Testament to the inability of non-executive directors to maintain a rigorous oversight over the activities of banks’ executive team is reflected in the mounting losses reported by those two ugly sisters of Scottish banking, RBS and HBOS. Cross-examined by the Treasury select committee earlier this year, it was clear that the non executive members of the board had failed to rein in their CEO’s meglomania. What is more, it was revealing to learn that neither the chairmen nor the CEOs of the two banks had any banking qualifications. Nor had Adam Applegarth, the CEO of Northern Trust, or Matt Ridley, the chairman, ever sat a banking exam. [Cont'd]
The whole issue of bank governance will now be reviewed by two independent inquiries: the first headed up by that old regulatory standby, Sir David Walker, a former chairman of the Securities & Investment Board (SIB); the second by the Financial Reporting Council, which is rethinking best practice guidelines for boards.
It is increasingly apparent that directors of major bulge bracket banks are falling down in their ability to ensure shareholder influence over corporate strategy and control. Part of the problem is that non executive directors appeared not to understand what banks were getting up to, particularly when it came to trading such complex financial instruments as a CDO cubed. Indeed, it would be fascinating to know whether they could provide a definition of any of the many credit derivatives traded by the banks. Economists are fond of referring to this dilemma as an asymmetry of information problem, in other words the full time employees of the bank may know about things, but the non executive part-time directors sure don’t.
Lord Myners, the City minister and former chairman of Marks & Spencer and Gartmore, the fund manager, has urged both independent inquiries into board governance to “go outside the conventional framework” by testing unorthodox models. He suggests that non executive directors might attend classes on corporate governance (Myners himself might fail the test on ensuring proper accountability for retirement packages granted to outgoing CEOs). He also raises the important issue of whether non-executive directors should have their own full time secretariats.
The non-executive directors at both RBS and HBOS appear to have ducked asking awkward but pertinent questions of their CEOs. This is puzzling since the boards included some highly intelligent and successful people – no one who has ever met Sir Steve Robson, the former Treasury mandarin who served on the RBS board for over eight years would describe him as a shrinking violet. It is also rumoured that some non-executive directors threatened to resign after arguments with Sir Fred ‘the shred’ Godwin. However, the record shows that no one ever did.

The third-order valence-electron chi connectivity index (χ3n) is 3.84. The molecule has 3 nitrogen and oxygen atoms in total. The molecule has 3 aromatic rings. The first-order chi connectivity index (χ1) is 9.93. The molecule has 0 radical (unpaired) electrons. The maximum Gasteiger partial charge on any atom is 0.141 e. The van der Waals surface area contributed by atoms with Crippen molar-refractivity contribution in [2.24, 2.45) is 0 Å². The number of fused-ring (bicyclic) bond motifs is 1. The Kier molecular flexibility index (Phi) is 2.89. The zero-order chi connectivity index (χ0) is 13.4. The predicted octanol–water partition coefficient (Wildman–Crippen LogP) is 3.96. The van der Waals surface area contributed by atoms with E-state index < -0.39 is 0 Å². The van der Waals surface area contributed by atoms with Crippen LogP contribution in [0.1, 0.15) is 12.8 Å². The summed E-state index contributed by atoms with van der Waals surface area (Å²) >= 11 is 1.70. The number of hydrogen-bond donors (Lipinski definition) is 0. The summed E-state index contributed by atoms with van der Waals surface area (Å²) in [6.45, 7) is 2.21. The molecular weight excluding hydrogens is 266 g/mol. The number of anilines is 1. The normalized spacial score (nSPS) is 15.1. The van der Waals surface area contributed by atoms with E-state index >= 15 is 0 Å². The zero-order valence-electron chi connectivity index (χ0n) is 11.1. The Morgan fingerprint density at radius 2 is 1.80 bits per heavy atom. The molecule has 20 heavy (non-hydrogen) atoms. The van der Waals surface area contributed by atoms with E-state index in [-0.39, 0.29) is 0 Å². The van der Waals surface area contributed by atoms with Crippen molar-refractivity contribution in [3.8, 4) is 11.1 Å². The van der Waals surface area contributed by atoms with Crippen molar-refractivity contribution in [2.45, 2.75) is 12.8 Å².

It is disturbing to discover that some leading institutional shareholders, notably Legal & General, have criticised the boards of major banks for ignoring their views. When Legal & General sought to dismiss the chairman and chief executive of RBS following the rights issue held in 2008, their expressed opinion was overruled by the board. This led Peter Chambers, Legal & General’s CEO to tell the Treasury select committee that, “One would have to conclude that non executive directors were not effective in controlling the actions of the executive directors ”. Legal & General was one of the three largest shareholders in RBS.
The wide ranging issues centering on non executive directors’ proper role in the banking sector is one that will be discussed at our next REG roundtable and the debate will be led by Mark Austen, who sits on the board of Standard Bank and was previously global head of banking & finance at PWC. We will return to this issue as the debate hots up.
Keith Boyfield is the chairman of REG, the ASI's regulatory evaluation group.